“These young people are already filled with pride,” Rutkowski said. “I’m so grateful to all of you, whether you are a partner in Project SEARCH or here at the medical center, whether you’re a family member or you’re from ACCESS or you’re a teacher, a job coach, a vocational coordinator or the governor, thank you for allowing these 12 interns and many beyond to get the training they need and have the opportunities that they need so that they can go back to their communities and get a meaningful job and be able to answer ‘what do you do?’”

UAMS serves as the host business for the program, providing entry-level work experiences that match each intern’s skills. ACCESS staff members meet the interns daily for vocational instruction, job coaching and lessons in independent living skills. Arkansas Rehabilitation Services, a part of the Arkansas Department of Career is providing financial support for the program, applied directly to vocational education and career development.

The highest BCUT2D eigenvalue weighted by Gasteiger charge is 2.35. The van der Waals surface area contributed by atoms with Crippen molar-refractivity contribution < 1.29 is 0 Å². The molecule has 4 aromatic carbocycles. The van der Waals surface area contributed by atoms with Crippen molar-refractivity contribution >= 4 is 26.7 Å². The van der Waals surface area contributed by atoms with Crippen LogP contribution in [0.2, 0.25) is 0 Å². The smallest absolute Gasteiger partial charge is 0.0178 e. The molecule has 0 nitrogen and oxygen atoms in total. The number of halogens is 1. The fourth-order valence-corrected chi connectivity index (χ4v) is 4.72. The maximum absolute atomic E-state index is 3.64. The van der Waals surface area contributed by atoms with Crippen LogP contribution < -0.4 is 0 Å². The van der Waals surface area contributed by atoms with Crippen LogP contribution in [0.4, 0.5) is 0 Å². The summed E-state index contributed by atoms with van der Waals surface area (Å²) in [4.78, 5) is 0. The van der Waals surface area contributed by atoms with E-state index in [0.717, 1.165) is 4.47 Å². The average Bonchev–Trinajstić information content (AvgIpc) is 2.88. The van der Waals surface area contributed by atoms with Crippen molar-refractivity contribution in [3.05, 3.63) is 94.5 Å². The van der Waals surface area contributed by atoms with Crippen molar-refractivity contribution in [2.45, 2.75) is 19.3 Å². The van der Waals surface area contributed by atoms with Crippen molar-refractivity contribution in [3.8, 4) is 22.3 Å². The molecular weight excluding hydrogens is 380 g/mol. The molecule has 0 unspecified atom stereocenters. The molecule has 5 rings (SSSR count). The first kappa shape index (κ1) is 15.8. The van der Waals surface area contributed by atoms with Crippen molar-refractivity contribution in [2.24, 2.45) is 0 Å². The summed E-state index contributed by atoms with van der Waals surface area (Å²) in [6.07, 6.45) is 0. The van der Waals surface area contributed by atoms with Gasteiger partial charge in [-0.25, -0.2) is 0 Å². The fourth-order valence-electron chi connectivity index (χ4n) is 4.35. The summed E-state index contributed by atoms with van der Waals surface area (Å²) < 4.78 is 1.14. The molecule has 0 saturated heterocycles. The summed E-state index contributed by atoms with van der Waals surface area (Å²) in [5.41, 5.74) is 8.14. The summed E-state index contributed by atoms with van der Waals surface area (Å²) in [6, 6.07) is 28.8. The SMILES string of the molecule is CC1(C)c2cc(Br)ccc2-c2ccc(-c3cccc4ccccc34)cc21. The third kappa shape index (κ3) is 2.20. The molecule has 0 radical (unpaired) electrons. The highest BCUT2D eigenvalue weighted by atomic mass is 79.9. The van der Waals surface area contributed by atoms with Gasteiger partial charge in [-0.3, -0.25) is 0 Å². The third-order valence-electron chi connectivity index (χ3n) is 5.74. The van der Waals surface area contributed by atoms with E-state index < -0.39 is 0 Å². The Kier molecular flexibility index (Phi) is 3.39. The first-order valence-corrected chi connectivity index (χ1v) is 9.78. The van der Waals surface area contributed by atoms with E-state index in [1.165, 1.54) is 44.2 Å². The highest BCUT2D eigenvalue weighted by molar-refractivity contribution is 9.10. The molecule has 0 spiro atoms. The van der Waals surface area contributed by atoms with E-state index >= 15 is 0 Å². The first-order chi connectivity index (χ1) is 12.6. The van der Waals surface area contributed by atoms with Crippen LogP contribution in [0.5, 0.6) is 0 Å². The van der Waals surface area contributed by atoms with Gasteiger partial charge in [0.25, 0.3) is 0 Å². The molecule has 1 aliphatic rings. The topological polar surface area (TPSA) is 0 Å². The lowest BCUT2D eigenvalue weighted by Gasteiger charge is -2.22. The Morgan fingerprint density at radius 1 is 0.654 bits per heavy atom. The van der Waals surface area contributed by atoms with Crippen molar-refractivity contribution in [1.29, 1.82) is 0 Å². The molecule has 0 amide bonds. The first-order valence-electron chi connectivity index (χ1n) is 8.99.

“When we heard about the Project SEARCH program, we knew it was something we wanted to bring to central Arkansas,” said Tammy Simmons, ACCESS executive director. “With the help of UAMS and Arkansas Rehabilitation Services, we are providing young Arkansans with disabilities with a proven program for on-the-job training and the support they need to achieve their employment goals.”

Added Bill Walker, director of the Arkansas Department of Career Education: “This project is consistent with our goals and we’re excited to participate because it’s about working together, about collaboration, about partnership and it’s an opportunity for young adults with disabilities to get the job training to go out and compete for real jobs.”